A field guide on how to identify and propagate Black Willow (Salix nigra), a hardy tree that is native to eastern North America.
How to Identify Black Willow (Salix nigra)
Black willow leaves are lance-shaped, with serrulate margins, and grow on the stems in alternate arrangements.
Black willow bark is dark grayish-brown in color and has a deeply furrowed, scaly texture.
On some trees, the bark is quite easy to peel in long strips.
Leafy shoots have catkins which are 4-5 cm in length and have many small, yellow-green flowers without petals.
You can spot the catkins on black willow trees during early spring.
Black willow trees are typically found in wet, low-lying areas such as swamps, streambanks, and along the edges of rivers and lakes.
Some plants & trees that associate with black willow are:
- Eastern Cottonwood (Populus deltoides)
- Red Maple (Acer rubrum)
- Black Spruce (Picea mariana)
- Red Mulberry (Morus rubra)
Black willow is eaten by birds (buds and flowering catkins), deer (twigs and leaves), rodents (bark and buds), and the yellow-bellied sapsucker (sap).
Additionally, black willow/cottonwood stands are used as nesting habitats by some small nongame bird species. The species is somewhat tolerant of grazing and browsing.
How to Propagate Black Willow (Salix nigra)
Hardiness Zone: 3-9
Soil Type: Clay, loam, sand.
Water: Normal to High.
Exposure: Full Sun to Partial Shade
You can propagate black willow with two effective methods:
- Stem Cuttings: Willows are incredibly easy to propagate by taking stem cuttings, you can even do it in water.
- By Seed: Willow seeds are small and hard to collect, it’s almost always better to just propagate by cuttings instead.
Since cuttings are quite easy with willow, that’s really the best method to use for propagation.
Let’s see how to do it:
How to Propagate Black Willow (Salix nigra) by Cuttings
Your best bet to propagate black willow trees is to take hardwood cuttings. That’s new growth from the previous year that’s gone partly hard.
You can harvest black willow cutting during fall or early spring every year.
Very important: Choose a young, healthy plant to take cuttings from. Older trees lose their ability to regenerate over the years.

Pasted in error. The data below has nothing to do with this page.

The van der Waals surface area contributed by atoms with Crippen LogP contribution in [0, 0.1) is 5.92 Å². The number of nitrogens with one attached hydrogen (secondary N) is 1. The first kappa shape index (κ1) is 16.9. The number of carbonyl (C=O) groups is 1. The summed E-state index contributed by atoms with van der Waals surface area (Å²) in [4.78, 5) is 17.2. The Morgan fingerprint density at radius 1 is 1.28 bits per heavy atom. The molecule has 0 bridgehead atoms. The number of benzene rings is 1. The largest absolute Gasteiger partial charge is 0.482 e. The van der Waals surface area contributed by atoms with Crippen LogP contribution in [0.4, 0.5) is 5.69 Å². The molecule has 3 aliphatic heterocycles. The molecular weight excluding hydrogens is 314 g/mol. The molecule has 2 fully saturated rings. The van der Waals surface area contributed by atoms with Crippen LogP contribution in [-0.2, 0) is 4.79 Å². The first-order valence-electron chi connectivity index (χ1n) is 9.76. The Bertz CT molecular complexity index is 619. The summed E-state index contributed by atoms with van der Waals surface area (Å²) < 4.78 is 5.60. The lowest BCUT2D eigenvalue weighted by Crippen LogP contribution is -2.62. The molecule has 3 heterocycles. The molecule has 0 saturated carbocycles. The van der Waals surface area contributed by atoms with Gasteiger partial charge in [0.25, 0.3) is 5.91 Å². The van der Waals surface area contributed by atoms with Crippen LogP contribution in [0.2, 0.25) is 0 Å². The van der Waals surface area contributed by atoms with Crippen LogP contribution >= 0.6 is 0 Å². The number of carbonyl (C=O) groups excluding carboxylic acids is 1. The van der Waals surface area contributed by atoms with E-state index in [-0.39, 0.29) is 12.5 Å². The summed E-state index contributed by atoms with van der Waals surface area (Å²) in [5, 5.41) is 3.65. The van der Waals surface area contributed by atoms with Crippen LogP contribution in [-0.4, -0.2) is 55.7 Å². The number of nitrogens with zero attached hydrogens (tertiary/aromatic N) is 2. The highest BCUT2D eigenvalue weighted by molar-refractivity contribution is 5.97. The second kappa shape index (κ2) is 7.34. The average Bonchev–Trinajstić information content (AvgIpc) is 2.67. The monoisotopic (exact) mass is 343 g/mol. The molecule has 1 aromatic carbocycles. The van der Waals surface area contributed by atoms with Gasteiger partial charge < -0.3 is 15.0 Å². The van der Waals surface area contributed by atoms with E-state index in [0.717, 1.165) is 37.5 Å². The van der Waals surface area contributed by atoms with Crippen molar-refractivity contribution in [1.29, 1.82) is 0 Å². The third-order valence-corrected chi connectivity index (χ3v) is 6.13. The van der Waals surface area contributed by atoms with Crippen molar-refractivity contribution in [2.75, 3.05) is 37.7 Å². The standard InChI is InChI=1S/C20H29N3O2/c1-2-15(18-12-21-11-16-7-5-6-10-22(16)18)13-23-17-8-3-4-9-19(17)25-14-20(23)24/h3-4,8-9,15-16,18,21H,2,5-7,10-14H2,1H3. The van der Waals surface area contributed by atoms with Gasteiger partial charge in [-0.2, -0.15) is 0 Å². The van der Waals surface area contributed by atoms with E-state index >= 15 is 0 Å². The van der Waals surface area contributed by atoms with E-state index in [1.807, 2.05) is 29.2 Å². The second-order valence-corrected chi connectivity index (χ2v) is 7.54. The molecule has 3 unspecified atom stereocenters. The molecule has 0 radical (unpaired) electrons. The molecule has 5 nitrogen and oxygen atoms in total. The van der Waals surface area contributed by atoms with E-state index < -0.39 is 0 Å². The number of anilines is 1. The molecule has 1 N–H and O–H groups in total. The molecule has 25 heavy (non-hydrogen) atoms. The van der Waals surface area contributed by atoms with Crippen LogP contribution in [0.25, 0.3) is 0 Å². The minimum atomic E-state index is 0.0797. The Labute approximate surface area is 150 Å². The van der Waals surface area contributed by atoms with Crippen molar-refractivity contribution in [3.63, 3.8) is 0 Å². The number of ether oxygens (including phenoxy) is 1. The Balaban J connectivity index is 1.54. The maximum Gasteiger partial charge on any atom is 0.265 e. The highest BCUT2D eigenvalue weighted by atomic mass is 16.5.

How to harvest:
Step 1: Harvest the Cuttings
- First, find branches that are new growth from the previous year, they should be still on the green side. Note: You can take a whole branch and make multiple cuttings from it.
- Snip the branch just below a node, and make sure the width of the cutting is not too thin, 1/4″ to 1/2″ width each is fine. Thick cuttings also work.
- Trim any forking branches from the main stem, then cut your branch into cuttings 6-8 inches long each. Each cutting can have multiple pairs of nodes, as long as the bottom cut is just below the node.
Step 2: Root the Cuttings
Black willow cuttings will easily root in water, here’s how you can do it:
- Place your cuttings into some mason jars with 2-3 inches of water in them.
- Make sure the cuttings are the right way up and look closely at which way the leaf nodes are growing to make sure they’re not upside down.
- Place the cuttings in a spot with indirect sunlight, not shady but not right into bright sunlight.
- Black willow cuttings should root within 2 weeks, after this you can transplant them into regular potting soil.
Wait until your willows have built visible roots, then transplant them into individual pots so they can establish their roots.
Note: Make sure to remove any leaf bud that will be sitting below the soil level. Push about half of the cutting under the soil.
Recommended Soil Mix: Compost, sand, or peat. No need to fertilize at this stage.
From this point, always keep your soil moist. Avoid the roots from drying out as this will kill the cuttings. Water them every day for the first 2 weeks, then reduce watering to every 2-3 days.
Q: What is the difference between a weeping willow and a black willow?
A: The key difference between a black willow and a weeping willow is that the former has thicker branches that spread outward, while the latter’s branches are thin and droop down toward the ground.
Q: Can you grow willow from seed?
A: Yes you can harvest black willow seeds during early spring, but they are fluffy and easily fly away in the wind. Willow naturally has rooting hormones, so using cuttings is much easier and faster.
Q: How long does it take a black willow tree to grow?
A: If proper care is taken of an established black willow tree, it can grow up to 4 feet (1 m.) annually.
Q: Is black willow wood good for anything?
A: You can make baskets, furniture, carvings, utility wood, crates, and other small wood specialty items with black willow wood.